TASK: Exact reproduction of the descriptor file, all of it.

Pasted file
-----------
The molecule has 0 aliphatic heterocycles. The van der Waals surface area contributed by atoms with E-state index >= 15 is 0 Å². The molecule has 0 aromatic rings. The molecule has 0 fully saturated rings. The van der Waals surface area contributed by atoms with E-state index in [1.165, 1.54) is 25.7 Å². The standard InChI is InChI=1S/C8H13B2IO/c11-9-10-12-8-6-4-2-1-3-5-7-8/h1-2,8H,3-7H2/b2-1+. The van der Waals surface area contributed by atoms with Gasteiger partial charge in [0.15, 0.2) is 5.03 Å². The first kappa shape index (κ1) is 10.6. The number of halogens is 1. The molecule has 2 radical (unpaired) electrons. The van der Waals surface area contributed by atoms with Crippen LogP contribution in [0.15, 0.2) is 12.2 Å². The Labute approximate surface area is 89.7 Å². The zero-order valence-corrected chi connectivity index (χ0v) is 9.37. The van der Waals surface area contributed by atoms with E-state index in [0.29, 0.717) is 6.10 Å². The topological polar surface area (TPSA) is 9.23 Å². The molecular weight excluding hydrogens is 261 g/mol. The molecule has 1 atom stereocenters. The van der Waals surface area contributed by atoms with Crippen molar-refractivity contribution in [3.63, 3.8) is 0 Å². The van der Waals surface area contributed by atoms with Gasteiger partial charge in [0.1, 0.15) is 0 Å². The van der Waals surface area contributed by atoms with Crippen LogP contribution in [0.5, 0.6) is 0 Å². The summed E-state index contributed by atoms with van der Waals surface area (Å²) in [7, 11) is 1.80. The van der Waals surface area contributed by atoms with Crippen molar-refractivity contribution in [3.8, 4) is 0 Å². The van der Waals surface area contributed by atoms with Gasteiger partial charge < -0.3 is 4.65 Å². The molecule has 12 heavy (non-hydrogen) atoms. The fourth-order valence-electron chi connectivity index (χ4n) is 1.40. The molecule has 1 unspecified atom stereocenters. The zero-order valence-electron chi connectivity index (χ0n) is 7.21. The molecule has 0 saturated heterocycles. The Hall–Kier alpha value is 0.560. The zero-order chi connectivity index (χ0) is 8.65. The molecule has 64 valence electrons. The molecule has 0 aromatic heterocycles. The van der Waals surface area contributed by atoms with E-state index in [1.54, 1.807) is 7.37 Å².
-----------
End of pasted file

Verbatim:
The molecule has 0 aliphatic heterocycles. The van der Waals surface area contributed by atoms with E-state index >= 15 is 0 Å². The molecule has 0 aromatic rings. The molecule has 0 fully saturated rings. The van der Waals surface area contributed by atoms with E-state index in [1.165, 1.54) is 25.7 Å². The standard InChI is InChI=1S/C8H13B2IO/c11-9-10-12-8-6-4-2-1-3-5-7-8/h1-2,8H,3-7H2/b2-1+. The van der Waals surface area contributed by atoms with Gasteiger partial charge in [0.15, 0.2) is 5.03 Å². The first kappa shape index (κ1) is 10.6. The number of halogens is 1. The molecule has 2 radical (unpaired) electrons. The van der Waals surface area contributed by atoms with Crippen LogP contribution in [0.15, 0.2) is 12.2 Å². The Labute approximate surface area is 89.7 Å². The zero-order valence-corrected chi connectivity index (χ0v) is 9.37. The van der Waals surface area contributed by atoms with E-state index in [0.29, 0.717) is 6.10 Å². The topological polar surface area (TPSA) is 9.23 Å². The molecular weight excluding hydrogens is 261 g/mol. The molecule has 1 atom stereocenters. The van der Waals surface area contributed by atoms with Crippen molar-refractivity contribution in [3.63, 3.8) is 0 Å². The van der Waals surface area contributed by atoms with Gasteiger partial charge in [0.1, 0.15) is 0 Å². The van der Waals surface area contributed by atoms with Crippen LogP contribution in [0.5, 0.6) is 0 Å². The summed E-state index contributed by atoms with van der Waals surface area (Å²) in [7, 11) is 1.80. The van der Waals surface area contributed by atoms with Crippen molar-refractivity contribution in [3.8, 4) is 0 Å². The van der Waals surface area contributed by atoms with Gasteiger partial charge < -0.3 is 4.65 Å². The molecule has 12 heavy (non-hydrogen) atoms. The fourth-order valence-electron chi connectivity index (χ4n) is 1.40. The molecule has 1 unspecified atom stereocenters. The zero-order valence-electron chi connectivity index (χ0n) is 7.21. The molecule has 0 saturated heterocycles. The Hall–Kier alpha value is 0.560. The zero-order chi connectivity index (χ0) is 8.65. The molecule has 64 valence electrons. The molecule has 0 aromatic heterocycles. The van der Waals surface area contributed by atoms with E-state index in [1.54, 1.807) is 7.37 Å².